by Hannah Manz and Andreas Brandl, Universitätsklinikum Würzburg
What is our area of research?
We intend to elucidate direct cell-cell interactions of Multiple Myeloma (MM) clones and their surrounding cells within the bone marrow (BM) microenvironment where these cells originate. We expect to identify the responsible molecules leading to cell adhesion mediated drug resistance and that are important players in the dissemination process of this to date incurable disease.
What are we currently doing?
Most cancer deaths result from metastasis, the dissemination of cells from a primary tumor to distant compartments/organs. This process involves changes to surface molecules that are essential for tumor cell adhesion to the extracellular matrix as well as to endothelial cells. Our aim is to decipher the role of specific adhesion molecules regarding the process of MM engraftment and dissemination using state of the art 3D-microscopy techniques as well as an established panel of in vitro and in vivo models. Furthermore, we will analyze patient derived primary material within our institution that will allow us to translate our pre-clinical findings into the patient-oriented perspective.
Why do we do what we do?
Though the median 5-year survival rate improved to 7.5%, from 1990 to 2016, MM incident cases increased by 126%, and deaths increased by 94%. Since MM, like most cancers, is a very heterogeneous disease we are in desperate need of better understanding the complex biological systems and underlying mechanisms by which these cells escape patients’ immune response and resist basically all standard treatment regimens. So the question that drives our personal and daily endeavor is why do certain MM cells survive those treatments and ultimately leave their site where they originate? We hypothesize that adhesion molecules can deeply impact our evaluations and understanding, due to their dynamic role in MM progression.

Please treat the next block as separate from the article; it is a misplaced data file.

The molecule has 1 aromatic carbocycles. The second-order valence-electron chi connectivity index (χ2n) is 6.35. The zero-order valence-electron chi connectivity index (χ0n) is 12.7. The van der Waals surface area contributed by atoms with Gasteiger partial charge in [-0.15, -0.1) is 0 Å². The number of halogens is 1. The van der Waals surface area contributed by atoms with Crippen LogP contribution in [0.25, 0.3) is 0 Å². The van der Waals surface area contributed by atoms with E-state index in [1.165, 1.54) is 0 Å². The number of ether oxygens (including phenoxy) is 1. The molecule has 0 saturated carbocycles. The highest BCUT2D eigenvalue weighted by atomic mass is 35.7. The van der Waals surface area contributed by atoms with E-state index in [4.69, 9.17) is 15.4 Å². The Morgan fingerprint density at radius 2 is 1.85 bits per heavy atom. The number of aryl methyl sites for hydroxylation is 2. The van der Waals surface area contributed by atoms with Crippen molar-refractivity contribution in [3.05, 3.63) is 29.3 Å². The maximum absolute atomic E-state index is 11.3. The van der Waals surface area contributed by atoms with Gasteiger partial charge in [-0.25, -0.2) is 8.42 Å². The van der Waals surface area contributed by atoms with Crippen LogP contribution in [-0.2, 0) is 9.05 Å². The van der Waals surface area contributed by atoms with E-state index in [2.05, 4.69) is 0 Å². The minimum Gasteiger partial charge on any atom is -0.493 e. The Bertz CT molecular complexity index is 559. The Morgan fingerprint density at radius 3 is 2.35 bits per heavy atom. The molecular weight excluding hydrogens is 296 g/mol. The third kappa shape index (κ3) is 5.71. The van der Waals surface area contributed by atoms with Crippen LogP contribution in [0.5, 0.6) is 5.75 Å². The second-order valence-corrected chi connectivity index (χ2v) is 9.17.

What is the fascination in our job?
Novel technical achievements and possibilities like the analysis of gene expression profiles at a single cell resolution level has an exceptional potential to understand the complex interconnections that occur in basically every biological system, not only in the tumor microenvironment. We are more than happy to be part of this excellent initiative that shares these state-of-the-art technologies and hope that our findings might add a small piece on the way to precision and patient-tailored treatment strategies.